On 13th Cook noted "some of the gentle[men] on board were desirous of takeing some [natives] as Servants, but I refused all manner of Solicitations of this kind, knowing from experience that they would be of no use to us in the course of the Voyage".


Review of             the War Galleys at Tahiti
"Review of the War Galleys at Tahiti" by William Hodges
The next day "we saw a Number of War Canoes coming round the point of Oparre, being desirous to have a nearer view of them I hastned down to Oparre (accompanied by some of the officers &ca) which we reached before the Canoes were all landed and had an oportunity to see in what manner they approached the shore... This fleet consisted of Forty sail... and were come to Oparre to be reviewed before Otou as those we had seen before had done".


They were now ready to leave. According to John Elliott, seaman, "when under sail, and saluting the King one of our gunners Mates, slip'd overboard (being an exelent swimmer) intending to stay at Otaheite, they having promis'd a House, Land and a Pretty Wife: after much difficulty we got him on board again (for he would have been a great loss to us) and proceeded on our way". John Marra was "confin'd in irons", wrote Cooper. Cook considered him "a good Seaman and had Saild both in the English and Durch Service. I pick'd him up at Batavi in my return home from my last Voyage".


On 15th the ship reached Huaheine, where Cook "Anchor'd in the North entrance of Owharre Harbour, hoisted out the boats and Warp'd into a proper birth and there Moor'd the Ship with the bower and Kedge Anchor". The next day "Mr F. and his party out botanizing his Servt a feeble Man was set upon by five or six fellows who would have strip'd him if they had not been prevented by a nother of the party." By the 18th Wales was complaining "The Audacity of these People is so great that I cannot go on shore even Close to the Ship to observe the Meridian Altitude without a Guard."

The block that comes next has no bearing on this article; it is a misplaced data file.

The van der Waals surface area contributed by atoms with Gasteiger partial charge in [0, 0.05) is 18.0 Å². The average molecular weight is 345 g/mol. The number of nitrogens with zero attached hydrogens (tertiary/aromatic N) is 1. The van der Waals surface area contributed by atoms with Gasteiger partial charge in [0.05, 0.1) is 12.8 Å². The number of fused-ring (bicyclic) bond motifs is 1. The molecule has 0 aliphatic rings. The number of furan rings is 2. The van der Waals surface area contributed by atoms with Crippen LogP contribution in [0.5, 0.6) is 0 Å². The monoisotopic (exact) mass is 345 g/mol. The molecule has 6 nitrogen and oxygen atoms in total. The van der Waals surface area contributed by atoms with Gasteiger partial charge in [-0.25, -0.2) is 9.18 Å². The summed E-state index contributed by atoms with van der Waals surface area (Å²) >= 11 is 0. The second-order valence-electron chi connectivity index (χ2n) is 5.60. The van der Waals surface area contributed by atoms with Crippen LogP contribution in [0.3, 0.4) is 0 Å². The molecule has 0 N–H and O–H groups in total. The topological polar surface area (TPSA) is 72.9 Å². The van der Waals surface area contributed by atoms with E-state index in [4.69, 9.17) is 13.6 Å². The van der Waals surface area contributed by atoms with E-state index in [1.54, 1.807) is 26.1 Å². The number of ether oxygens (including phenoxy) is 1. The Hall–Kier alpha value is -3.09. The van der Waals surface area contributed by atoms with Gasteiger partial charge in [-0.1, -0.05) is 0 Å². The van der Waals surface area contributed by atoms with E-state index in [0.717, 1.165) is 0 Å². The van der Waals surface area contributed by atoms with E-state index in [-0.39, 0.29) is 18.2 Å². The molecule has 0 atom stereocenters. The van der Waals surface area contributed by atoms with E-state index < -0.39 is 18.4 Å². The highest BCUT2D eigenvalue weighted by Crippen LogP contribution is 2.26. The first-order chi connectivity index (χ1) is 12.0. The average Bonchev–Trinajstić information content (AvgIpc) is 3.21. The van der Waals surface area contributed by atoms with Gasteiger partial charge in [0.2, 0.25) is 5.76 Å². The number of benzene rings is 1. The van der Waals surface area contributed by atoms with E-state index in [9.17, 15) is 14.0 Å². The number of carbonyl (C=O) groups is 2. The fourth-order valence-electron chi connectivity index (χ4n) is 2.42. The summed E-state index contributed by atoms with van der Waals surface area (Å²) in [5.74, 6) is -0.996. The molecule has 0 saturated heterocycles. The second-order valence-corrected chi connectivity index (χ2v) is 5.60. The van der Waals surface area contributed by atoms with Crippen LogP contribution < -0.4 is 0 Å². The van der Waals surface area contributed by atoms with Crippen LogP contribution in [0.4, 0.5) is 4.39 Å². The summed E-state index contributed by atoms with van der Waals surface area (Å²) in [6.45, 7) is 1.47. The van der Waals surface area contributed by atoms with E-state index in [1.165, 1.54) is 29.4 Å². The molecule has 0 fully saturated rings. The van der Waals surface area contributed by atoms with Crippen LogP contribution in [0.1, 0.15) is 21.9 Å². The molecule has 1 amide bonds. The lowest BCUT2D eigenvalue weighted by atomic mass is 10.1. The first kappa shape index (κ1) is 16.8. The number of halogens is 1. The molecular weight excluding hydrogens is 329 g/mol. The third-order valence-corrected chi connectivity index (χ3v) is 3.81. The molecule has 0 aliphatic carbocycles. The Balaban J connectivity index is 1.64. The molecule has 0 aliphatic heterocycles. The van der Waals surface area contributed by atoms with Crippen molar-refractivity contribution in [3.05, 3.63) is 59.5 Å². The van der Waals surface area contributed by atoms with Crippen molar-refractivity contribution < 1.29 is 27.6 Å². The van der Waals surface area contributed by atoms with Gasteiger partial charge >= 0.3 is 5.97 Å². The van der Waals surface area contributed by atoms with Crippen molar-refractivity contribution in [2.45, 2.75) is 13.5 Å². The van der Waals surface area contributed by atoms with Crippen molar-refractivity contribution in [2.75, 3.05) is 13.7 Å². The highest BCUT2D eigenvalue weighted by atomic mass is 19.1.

Before they left the island on 23rd Cook commented "the few Red feathers we had left was here of little Value when compared to what they bore at Otaheite, this obliged me to set the Smiths to work to make different sorts of Iron tools, Nails &ca, in order to inable me to procure refreshments at the other isles and to support my Credit and influence among them."

The ship arrived at Raiatea, and on 25th "in the Afternoon we warped into the harbour", wrote Forster, "which was a very laborious task for our crew". The next day, according to Cook "Afforded nothing remarkable except Mr F. seeing a burying place for Dogs". And on 28th "Mr F. and his party out Botanizing. Spent the day with the Chief [Oreo] and his friends". Cooper "punish'd Chas Williams Coopers Mate for losing his Tools 1 dozn lashes". The next day, wrote Forster, "2 Rudders, a grappling, a boathook & other things of Iron were stolen out of the boats, which were moored to the buoy. Capt Cook went to Orea about it... in about an hours time, all the things were restored, except the Iron-tiller of the pinnace."